While certainly not the one we would have wanted, a big drought ended in the NHL last night as the Kings hoisted the Stanley Cup and celebrated a Championship. A few months back, friend of the Deeg, @CriminallyVu1gar (sometimes NSFW, fyi), suggested that his playoff allegiances were somewhat shaped by a general feeling that any long-suffering fan base should not see their team succeed before we Sabres fans see ours do the same. I believe his words were "why would I want your shitdick franchise to win a Cup before our shitdick franchise?"
Using that kind of philosophy as a guide, Sabres fans should have been pulling for the Devils last night. A Devils series win would have ensured that Sabreland wouldn't lose a companion in the "we have nothing to hang our hat on" category. Lacking an end to the sentence "Sure we lost, but at least we won back in ..." is a miserable place to be in, and misery loves company.
Of course, there are likely many fans who don't follow hockey with that kind of absurd neurosis. I am jealous of those people.
When I think about a Sabres Stanley Cup, the pure fantasy of it is always apparent, since it has never happened and, if we're being honest, seems to be as far away as ever after the season the team just had. Yet, even in the fantasy, it's a battle. It's heart-wrenching hockey night after night, with defeat always seemingly balanced on a precipice, ready to pull the team back to reality. Reality being that place where good things never happen and we are drowned in sorrow. The fantasy for our Sabres, guided by what we know to be true about their identity and our identity as fans, is necessarily grounded by the feeling that it simply isn't meant to be and that it will take a series of miracles to bring a championship to Buffalo. Our apprehensiveness guided by our history of observing failure year after year.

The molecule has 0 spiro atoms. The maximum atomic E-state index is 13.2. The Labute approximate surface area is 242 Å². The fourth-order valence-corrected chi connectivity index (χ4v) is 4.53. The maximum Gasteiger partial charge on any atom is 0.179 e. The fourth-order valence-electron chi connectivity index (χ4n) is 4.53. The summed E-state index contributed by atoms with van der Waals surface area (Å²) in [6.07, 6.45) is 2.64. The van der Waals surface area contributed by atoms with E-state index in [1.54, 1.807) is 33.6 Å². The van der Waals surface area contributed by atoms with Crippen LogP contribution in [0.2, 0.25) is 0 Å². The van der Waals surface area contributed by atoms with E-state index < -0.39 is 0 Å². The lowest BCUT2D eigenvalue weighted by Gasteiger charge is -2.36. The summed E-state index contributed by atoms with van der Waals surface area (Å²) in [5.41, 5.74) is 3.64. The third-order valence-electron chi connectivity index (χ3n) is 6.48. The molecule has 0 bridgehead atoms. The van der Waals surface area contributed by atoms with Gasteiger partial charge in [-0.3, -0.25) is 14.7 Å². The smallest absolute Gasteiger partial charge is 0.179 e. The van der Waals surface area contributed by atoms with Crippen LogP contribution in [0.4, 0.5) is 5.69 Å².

The Cup run is thus a scary thought, in the end, since it would inevitably bring with it loads of frustration and worry.
For the Kings, and their small but long-suffering fan base, last night was a monkey off their backs. Seemingly finished with the post-lockout rebuild, which gave them early draftees Kopitar, Quick and Doughty, not to mention the more recent blue chip FA signings, this is a team that surprisingly struggled through the 2011-12 season only to squeak into the playoffs as an 8 seed. But, rather than fight tooth and nail to get past their higher ranked opponents, the Kings coasted through the West and posted a 3-0 lead against the Devils that ultimately proved insurmountable. As it turned out, after all those years of suffering, Kings fans were allowed to breathe easy during the run. Never at risk of elimination, they simply played better than everyone else and didn't need those miracles to succeed. The only thing left to pray for, in the end, was that the whole thing wasn't some cruel dream, since - after 45 years - it must have seemed just that.
Ultimately, I know that last night's result - the 8th seed doing the unthinkable, and with ease - has little bearing on what to expect for the Sabres or any other hockey club moving forward. Playoff position and home-ice advantage is still a big benefit in the Stanley Cup playoffs, and 8th seeded teams rarely make it past the first round, much less to the 4th. But, looking at a franchise and its fans breathe one big sigh of relief, while also knowing the apparent ease with which they were able to put together the 16 wins necessary to win that Cup, I find something about which to take heart. Even when history seems to be set against you, that successful championship run might not require that miracle after all.
Let's Go Buffalo.